Tornadoes Don't Form Like Meteorologists Thought They Did
Picture a tornado forming. Does the funnel cloud in your mind's eye reach down from the sky like a malicious, spindly finger?
If so, that mental picture may be all wrong. New research suggests that tornadoes form not from the clouds down, but from the ground up.
In a new study presented yesterday (Dec. 13) at the annual meeting of the American Geophysical Union in Washington, D.C., Ohio University meteorologist Jana Houser argued that of four tornadoes observed in enough detail with a rapid radar technique, not a single one started its rotation in the sky. Instead, Houser and her team found, the tornado rotation began rapidly near the ground. [25 Strangest Sights on Google Earth]
"Tornadoes do not appear to form from the traditional, top-down mechanism," Houser told reporters at a news briefing.
Meteorologists know that tornadoes form when the winds in a strong storm begin to rotate. Predicting exactly when this will happen, and which storms will spawn strong tornadoes, is more difficult. A study from more than two decades ago using radar of tornado formation found that 67 percent of tornadoes formed from rotation in the clouds that extended toward the ground, Houser said. But that radar was relatively slow: It scanned each area of the horizon only every 5 minutes. Houser and her team used a rapid-scanning mobile radar unit that takes readings every 30 seconds and found that tornadoes formed far more rapidly than that, on the order of 30 seconds to 90 seconds.
With a more precise timescale, the researchers could also detect more accurately where rotation began — at least in a few tornadoes. Gathering good data on tornadoes is quite difficult, Houser said, because meteorologists can't know in advance where the twisters are going to hit. The research team has spent many hours monitoring storms that never spawned a tornado.
It's also very difficult to get radar measurements close to the ground, Houser said. Houses, trees and telephone poles interrupt the radar cone, leading to messy, hard-to-interpret data.
That's why the new research focused on only four tornadoes: A major one on May 24, 2011, outside of El Reno, Oklahoma, that registered a 5 out of 5 on the Enhanced Fujita (EF) scale, which ranks tornadoes by damage done; two minor EF1 tornadoes on May 25, 2012, outside of Galatia and Russell, Kansas; and finally, an EF3 tornado that hit outside of El Reno on May 31, 2013, with wind speeds of around 300 mph (483 km/h).
The El Reno tornado was the widest ever recorded, at 2.6 miles (4.2 km) across. It killed eight people, including three storm chasers who inadvertently ended up within the vortex while in their vehicle. For Houser and her team, the storm was extraordinary because the team happened to have deployed their mobile radar on a slight rise, giving them a clear shot to record data as low as 50 feet (15 meters) above ground level.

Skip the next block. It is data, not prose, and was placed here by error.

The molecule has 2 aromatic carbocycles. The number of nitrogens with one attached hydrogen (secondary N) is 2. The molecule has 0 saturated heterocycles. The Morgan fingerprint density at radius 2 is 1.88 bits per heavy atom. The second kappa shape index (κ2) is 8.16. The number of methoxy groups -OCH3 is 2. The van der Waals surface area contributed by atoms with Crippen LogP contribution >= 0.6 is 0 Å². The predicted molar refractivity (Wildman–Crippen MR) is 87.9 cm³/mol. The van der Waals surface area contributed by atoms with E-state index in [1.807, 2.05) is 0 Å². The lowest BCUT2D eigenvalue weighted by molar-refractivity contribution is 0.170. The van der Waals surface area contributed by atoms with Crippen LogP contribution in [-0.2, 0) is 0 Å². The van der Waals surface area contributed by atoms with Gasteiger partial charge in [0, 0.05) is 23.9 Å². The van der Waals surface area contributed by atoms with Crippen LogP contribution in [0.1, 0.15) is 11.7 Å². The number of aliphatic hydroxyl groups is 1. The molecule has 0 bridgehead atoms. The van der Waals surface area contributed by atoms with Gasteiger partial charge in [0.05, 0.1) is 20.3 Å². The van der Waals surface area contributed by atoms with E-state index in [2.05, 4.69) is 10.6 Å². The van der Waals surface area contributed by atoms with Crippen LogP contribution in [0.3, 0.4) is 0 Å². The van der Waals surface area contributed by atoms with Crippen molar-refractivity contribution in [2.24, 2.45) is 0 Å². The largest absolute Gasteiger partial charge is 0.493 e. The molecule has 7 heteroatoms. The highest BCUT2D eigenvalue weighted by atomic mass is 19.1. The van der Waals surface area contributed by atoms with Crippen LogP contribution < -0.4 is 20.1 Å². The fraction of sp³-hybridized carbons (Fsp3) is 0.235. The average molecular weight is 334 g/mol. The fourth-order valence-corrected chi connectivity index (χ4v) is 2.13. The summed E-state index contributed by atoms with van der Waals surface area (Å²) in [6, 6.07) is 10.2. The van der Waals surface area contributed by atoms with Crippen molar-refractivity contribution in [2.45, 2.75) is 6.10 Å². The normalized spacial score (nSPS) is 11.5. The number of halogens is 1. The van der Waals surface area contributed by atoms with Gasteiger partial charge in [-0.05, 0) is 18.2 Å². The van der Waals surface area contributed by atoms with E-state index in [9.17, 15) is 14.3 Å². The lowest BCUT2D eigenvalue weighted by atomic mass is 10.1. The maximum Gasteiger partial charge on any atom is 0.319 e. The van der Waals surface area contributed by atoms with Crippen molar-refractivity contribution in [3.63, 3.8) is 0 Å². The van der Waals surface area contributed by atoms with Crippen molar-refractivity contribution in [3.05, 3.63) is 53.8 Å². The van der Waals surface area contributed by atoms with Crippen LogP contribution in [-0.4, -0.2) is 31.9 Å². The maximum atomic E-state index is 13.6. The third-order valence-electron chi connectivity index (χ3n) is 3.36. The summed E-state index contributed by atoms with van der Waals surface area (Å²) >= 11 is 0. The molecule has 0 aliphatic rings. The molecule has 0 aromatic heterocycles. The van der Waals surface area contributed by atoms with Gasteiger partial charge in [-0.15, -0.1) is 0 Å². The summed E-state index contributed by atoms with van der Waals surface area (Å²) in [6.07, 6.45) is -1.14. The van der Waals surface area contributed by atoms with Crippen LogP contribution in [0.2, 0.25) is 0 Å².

All four tornadoes formed from supercell storms. Otherwise, they were very different in strength and impact, Houser said. None, however, formed from the top down. In the case of the El Reno tornado, a storm chaser actually snapped a picture of the funnel cloud on the ground minutes before the mobile radar detected the tornado about 50 to 100 feet (15 to 30 m) above the ground.
"The tornado was very much confined to the lowest layer of atmosphere," Houser said.
Meteorologists have bandied about competing theories about tornado formation, Houser said, but this is the first time they've had good enough data to really test any of them.
The sample size of four was small, Houser acknowledged, but if tornadoes really do form from the ground up, forecasters are always going to be catching them several moments after they form by looking at radar data at cloud level. In order to improve tornado warnings, Houser said, it may be better to change the way meteorologists make tornado forecasts.
One possible avenue might be to use complex weather simulations to model a given storm as it develops, based on forecasting data a few hours before the storm hits, Houser said. Meteorologists could run a virtual version of a particular storm to see if it spawns tornadoes. Then, as the real storm develops, they could compare the tornado-forming models to the real-world data, searching for hints that a tornado might appear.
"Then you can be more confident in issuing a tornado warning based upon that model," Houser said.
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Originally published on Live Science.
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Stephanie Pappas is a contributing writer for Live Science, covering topics ranging from geoscience to archaeology to the human brain and behavior. She was previously a senior writer for Live Science but is now a freelancer based in Denver, Colorado, and regularly contributes to Scientific American and The Monitor, the monthly magazine of the American Psychological Association. Stephanie received a bachelor's degree in psychology from the University of South Carolina and a graduate certificate in science communication from the University of California, Santa Cruz.
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